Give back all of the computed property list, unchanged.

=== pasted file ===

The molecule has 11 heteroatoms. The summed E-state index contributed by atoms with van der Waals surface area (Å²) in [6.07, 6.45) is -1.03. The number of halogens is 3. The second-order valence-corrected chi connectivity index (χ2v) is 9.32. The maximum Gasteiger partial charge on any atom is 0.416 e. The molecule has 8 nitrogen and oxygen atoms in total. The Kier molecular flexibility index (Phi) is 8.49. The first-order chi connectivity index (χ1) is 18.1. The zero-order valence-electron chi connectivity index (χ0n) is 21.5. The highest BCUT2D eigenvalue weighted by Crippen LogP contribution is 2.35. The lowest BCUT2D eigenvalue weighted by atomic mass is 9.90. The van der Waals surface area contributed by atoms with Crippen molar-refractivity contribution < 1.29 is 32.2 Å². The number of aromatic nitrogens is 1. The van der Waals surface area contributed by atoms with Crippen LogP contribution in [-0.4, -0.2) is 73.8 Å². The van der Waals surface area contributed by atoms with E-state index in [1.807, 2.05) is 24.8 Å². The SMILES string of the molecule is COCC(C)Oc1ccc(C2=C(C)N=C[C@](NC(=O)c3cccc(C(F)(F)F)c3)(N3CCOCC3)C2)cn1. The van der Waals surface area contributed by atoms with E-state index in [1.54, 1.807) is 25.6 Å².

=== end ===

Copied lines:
The molecule has 11 heteroatoms. The summed E-state index contributed by atoms with van der Waals surface area (Å²) in [6.07, 6.45) is -1.03. The number of halogens is 3. The second-order valence-corrected chi connectivity index (χ2v) is 9.32. The maximum Gasteiger partial charge on any atom is 0.416 e. The molecule has 8 nitrogen and oxygen atoms in total. The Kier molecular flexibility index (Phi) is 8.49. The first-order chi connectivity index (χ1) is 18.1. The zero-order valence-electron chi connectivity index (χ0n) is 21.5. The highest BCUT2D eigenvalue weighted by Crippen LogP contribution is 2.35. The lowest BCUT2D eigenvalue weighted by atomic mass is 9.90. The van der Waals surface area contributed by atoms with Crippen molar-refractivity contribution < 1.29 is 32.2 Å². The number of aromatic nitrogens is 1. The van der Waals surface area contributed by atoms with Crippen LogP contribution in [-0.4, -0.2) is 73.8 Å². The van der Waals surface area contributed by atoms with E-state index in [1.807, 2.05) is 24.8 Å². The SMILES string of the molecule is COCC(C)Oc1ccc(C2=C(C)N=C[C@](NC(=O)c3cccc(C(F)(F)F)c3)(N3CCOCC3)C2)cn1. The van der Waals surface area contributed by atoms with E-state index in [1.54, 1.807) is 25.6 Å².